Therapy and enhancement

It is important for medical professionals and patients to understand the difference between improvement and care. Enhancements play a supporting role in the treatment of diseases, according to Tiwari, Ruchi Tiwari, Demetra S. Tsapepas, Jaclyn T. Powell, and Spencer T. Martin (2013). Health professionals are at a fork in the road when it comes to enhancement and therapy. The difference between therapy and improvement is critical because it allows health care facilities to focus on the right patients and provide them with the services they need.
Distinction between therapy and enhancement is essential for a variety of reasons. The main reason why there should be a distinction between therapy and enhancement is that the modern world has not yet achieved a perfect state where all patients can be attended to and surplus equipment, drugs, and time allocated for medical improvements. Cabrera, Fitz, and Reiner (2014) argue that enhancement is acceptable if it enables development towards what the society considers to be the norm, regardless of cognitive, affective or social domains. In addition, their observation led to the conclusion that therapy-enhancement distinction improves comfort regarding the use of pharmacological enhancements. Therefore, differentiating enhancement from treatment will help medics to improve the realization of normative goals.

It is a waste of money and time trying to change people’s appearances at the expense of urgent medical needs such as equipment, drugs and staff. Enhancement should be allowed when there is the need to satisfy the aesthetic needs of patients. People that use muscle, breast, and buttocks boosters think that having such features will improve their appearance. The lack of these features does not affect their lives or health. In most cases, these individuals usually want to appear beautiful or masculine. The money and time that medical experts use to attend to patients that seek enhancements can be channeled to other useful areas. Differentiating therapy and enhancement will help countries to save a lot of money and use it to buy new equipment and recruit staff.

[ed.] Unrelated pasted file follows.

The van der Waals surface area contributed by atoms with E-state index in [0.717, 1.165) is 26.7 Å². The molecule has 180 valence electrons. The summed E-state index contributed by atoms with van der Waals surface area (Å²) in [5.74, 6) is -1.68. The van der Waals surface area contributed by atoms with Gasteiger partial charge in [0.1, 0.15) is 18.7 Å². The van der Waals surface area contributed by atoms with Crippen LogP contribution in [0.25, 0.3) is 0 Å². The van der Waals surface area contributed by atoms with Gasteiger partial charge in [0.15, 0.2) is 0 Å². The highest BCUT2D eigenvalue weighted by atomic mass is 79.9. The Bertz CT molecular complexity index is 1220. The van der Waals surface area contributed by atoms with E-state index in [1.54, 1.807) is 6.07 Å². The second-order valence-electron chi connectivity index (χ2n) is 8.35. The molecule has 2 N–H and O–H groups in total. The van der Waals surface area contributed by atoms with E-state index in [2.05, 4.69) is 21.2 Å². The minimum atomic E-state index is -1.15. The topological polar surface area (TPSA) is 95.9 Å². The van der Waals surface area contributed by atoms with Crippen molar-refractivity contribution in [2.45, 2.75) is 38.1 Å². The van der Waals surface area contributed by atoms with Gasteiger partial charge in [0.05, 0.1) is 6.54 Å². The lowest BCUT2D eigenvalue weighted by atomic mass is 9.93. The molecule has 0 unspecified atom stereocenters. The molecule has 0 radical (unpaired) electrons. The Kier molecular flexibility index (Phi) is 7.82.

It is necessary to differentiate between enhancement and therapy to give patients options and enable them to understand the advantages and disadvantages of each practice. Some people seek enhancements without understanding their side effects, while others may reject therapy without knowing that their health conditions might deteriorate. Earp, Sandberg, Kahana, and Savulescu (2014), argue that understanding these issues will enable patients to know that muscle boosters have short-term aesthetic benefits but might as well damage their body tissues or interfere with their blood pressure and other vital body processes. On the other hand, educating people on the need for vaccines will help them to know that they will be less susceptible to infections like tuberculosis, measles, and polio. Therefore, differentiating between therapy and enhancement will enable patients to understand the value of each process before making a decision.